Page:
Third, we have a healthier, stronger and more integrated Islamic population than Europe does. Our Islamic population of 2.77 million tends to be more middle-class, more entrepreneurial and more patriotic than Europe's. Bringing more refugees here is far more likely to inoculate these refugees against radicalization than is the case in Europe, which has a longer history of anti-Islamic sentiment and more ghettoization of Islamic populations.
Fourth, mass migration of refugees can have powerful stimulating effect on the economy. Refugees tend to be entrepreneurial and more grateful to be here than the rest of us. They put in the work to make good on the welcome they receive. St. Louis offers a great case study, with tens of thousand Bosnian refugees, mostly Muslim, revitalizing that city.
Fifth, if the flood of Syrian refugees overwhelms Europe and Turkey and triggers even more xenophobic backlash and an escalation into global war, we will be pulled in as members of NATO. We need to prevent the inflaming of the situation with our allies, who we are legally bound to protect.
Sixth, this is the biggest humanitarian crisis in decades and, as the world's leading superpower, we are morally obliged to do our part. If not, the world's faith in our leadership diminishes which has serious security repercussions in the long haul.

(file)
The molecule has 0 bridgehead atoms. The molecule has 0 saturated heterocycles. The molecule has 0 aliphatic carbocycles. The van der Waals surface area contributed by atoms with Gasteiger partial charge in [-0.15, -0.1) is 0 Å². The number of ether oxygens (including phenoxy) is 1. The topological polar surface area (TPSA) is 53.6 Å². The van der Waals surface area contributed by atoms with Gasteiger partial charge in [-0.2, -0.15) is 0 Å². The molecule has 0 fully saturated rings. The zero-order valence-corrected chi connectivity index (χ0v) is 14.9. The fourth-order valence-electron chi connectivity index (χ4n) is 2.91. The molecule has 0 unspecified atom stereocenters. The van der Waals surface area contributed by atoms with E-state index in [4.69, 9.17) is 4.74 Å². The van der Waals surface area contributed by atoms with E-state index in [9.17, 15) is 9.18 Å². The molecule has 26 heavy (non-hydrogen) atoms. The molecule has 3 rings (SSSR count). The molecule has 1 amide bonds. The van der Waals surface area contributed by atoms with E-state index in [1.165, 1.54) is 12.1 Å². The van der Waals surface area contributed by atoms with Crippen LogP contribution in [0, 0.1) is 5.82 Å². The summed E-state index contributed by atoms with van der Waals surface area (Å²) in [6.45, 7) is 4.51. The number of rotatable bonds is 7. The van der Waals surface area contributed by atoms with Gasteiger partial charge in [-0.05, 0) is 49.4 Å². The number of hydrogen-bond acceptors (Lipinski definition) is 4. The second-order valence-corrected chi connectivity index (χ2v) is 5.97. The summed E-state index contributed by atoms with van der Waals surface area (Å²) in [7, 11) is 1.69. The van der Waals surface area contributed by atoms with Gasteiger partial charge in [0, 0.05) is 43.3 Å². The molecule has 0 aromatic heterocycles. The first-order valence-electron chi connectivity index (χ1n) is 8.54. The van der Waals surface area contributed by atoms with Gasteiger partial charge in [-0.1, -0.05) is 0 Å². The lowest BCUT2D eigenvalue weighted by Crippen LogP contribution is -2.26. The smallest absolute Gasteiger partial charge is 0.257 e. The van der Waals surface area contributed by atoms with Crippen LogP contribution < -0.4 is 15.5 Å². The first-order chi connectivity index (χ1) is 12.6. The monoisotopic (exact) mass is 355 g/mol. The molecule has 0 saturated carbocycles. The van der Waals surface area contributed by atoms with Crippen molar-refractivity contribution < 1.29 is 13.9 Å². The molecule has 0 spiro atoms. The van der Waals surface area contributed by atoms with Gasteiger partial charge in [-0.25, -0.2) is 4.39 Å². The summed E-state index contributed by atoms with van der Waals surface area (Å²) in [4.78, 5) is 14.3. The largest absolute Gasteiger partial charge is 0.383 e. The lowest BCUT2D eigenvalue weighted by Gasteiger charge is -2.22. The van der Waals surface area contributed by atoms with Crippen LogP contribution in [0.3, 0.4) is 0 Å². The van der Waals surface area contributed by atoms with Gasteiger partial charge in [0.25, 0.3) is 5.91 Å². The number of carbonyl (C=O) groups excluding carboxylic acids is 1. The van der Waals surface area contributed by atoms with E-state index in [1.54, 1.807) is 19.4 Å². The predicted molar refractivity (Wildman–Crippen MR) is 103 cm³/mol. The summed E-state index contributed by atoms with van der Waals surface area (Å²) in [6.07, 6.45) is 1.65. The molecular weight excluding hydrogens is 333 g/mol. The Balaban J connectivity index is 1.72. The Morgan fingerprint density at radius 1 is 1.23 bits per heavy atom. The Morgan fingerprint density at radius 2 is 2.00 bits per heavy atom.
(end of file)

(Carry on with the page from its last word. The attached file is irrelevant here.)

And finally, forcing refugees to stay in hopeless camps in places like Turkey, Jordan, and Lebanon fosters more radicalization and more resentment of America, which appears indifferent to their plight.
The truth is that we are the richest country in the world and we can handle taking in one million refugees, which is only 0.3 percent of our population. In Lebanon, they have taken in 1.1 million, which is more than 25% of their pre-refugee population -- staggering to imagine. Germany will take in 800,000 by year end, which is 1% of their population, three times what I'm advocating for us per capita.
With more than 4.5 million refugees already outside Syria and more on the way, one million is the least we can do to take our fair share of the responsibility for a long-term solution.
The good news is that unlike dropping bombs, which cost money and generate no return, refugees will eventually become good American citizens, entrepreneurs and workers who generate wealth. They are a long-term investment rather than solely an expense. And they eventually become emissaries of peace back to the Middle East and the relatives and allies that remain. They can testify to the warm welcome and good heart of our country.
As for the concern about security, the truth is that there are easily one million Syria refugees who we could take in who can be carefully vetted and are very, very low risk. We don't have people pouring across the border the way Europe does; each refugee can be well-screened. We can admit one million refugees in a far safer way than Europe has been able to. And there are many analyses that make it clear that refugees are not a real security risk.